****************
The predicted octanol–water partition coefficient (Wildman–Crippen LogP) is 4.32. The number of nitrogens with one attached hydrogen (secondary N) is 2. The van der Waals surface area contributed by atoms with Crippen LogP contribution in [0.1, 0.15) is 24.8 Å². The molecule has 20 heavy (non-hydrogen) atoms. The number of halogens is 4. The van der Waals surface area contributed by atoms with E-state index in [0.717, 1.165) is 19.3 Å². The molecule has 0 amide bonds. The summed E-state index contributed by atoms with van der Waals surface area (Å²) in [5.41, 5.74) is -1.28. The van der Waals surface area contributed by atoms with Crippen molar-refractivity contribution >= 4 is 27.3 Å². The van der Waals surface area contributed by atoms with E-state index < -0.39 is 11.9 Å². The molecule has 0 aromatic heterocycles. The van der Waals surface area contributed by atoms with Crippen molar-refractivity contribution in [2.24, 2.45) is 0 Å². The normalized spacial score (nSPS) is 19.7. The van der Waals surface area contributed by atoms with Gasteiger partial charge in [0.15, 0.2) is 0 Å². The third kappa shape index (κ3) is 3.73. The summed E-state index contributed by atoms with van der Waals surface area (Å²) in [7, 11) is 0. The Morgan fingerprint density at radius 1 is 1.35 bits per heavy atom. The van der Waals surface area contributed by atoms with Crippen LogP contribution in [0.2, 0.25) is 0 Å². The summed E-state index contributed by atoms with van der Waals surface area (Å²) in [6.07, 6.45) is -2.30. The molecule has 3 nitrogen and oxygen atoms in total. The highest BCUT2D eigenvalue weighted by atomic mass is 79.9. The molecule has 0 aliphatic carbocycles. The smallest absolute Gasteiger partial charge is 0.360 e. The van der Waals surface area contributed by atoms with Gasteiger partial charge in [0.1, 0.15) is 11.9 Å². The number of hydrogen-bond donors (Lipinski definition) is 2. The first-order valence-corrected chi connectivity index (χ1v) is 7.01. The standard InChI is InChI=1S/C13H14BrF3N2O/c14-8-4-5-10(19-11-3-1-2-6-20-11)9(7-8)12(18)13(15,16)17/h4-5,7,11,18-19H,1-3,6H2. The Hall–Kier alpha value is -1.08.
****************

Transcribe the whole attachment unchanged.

The predicted octanol–water partition coefficient (Wildman–Crippen LogP) is 4.32. The number of nitrogens with one attached hydrogen (secondary N) is 2. The van der Waals surface area contributed by atoms with Crippen LogP contribution in [0.1, 0.15) is 24.8 Å². The molecule has 20 heavy (non-hydrogen) atoms. The number of halogens is 4. The van der Waals surface area contributed by atoms with E-state index in [0.717, 1.165) is 19.3 Å². The molecule has 0 amide bonds. The summed E-state index contributed by atoms with van der Waals surface area (Å²) in [5.41, 5.74) is -1.28. The van der Waals surface area contributed by atoms with Crippen molar-refractivity contribution >= 4 is 27.3 Å². The van der Waals surface area contributed by atoms with E-state index < -0.39 is 11.9 Å². The molecule has 0 aromatic heterocycles. The van der Waals surface area contributed by atoms with Crippen molar-refractivity contribution in [2.24, 2.45) is 0 Å². The normalized spacial score (nSPS) is 19.7. The van der Waals surface area contributed by atoms with Gasteiger partial charge in [0.15, 0.2) is 0 Å². The third kappa shape index (κ3) is 3.73. The summed E-state index contributed by atoms with van der Waals surface area (Å²) in [7, 11) is 0. The Morgan fingerprint density at radius 1 is 1.35 bits per heavy atom. The van der Waals surface area contributed by atoms with Crippen LogP contribution in [0.2, 0.25) is 0 Å². The summed E-state index contributed by atoms with van der Waals surface area (Å²) in [6.07, 6.45) is -2.30. The molecule has 3 nitrogen and oxygen atoms in total. The highest BCUT2D eigenvalue weighted by atomic mass is 79.9. The molecule has 0 aliphatic carbocycles. The smallest absolute Gasteiger partial charge is 0.360 e. The van der Waals surface area contributed by atoms with Gasteiger partial charge in [0.1, 0.15) is 11.9 Å². The number of hydrogen-bond donors (Lipinski definition) is 2. The first-order valence-corrected chi connectivity index (χ1v) is 7.01. The standard InChI is InChI=1S/C13H14BrF3N2O/c14-8-4-5-10(19-11-3-1-2-6-20-11)9(7-8)12(18)13(15,16)17/h4-5,7,11,18-19H,1-3,6H2. The Hall–Kier alpha value is -1.08.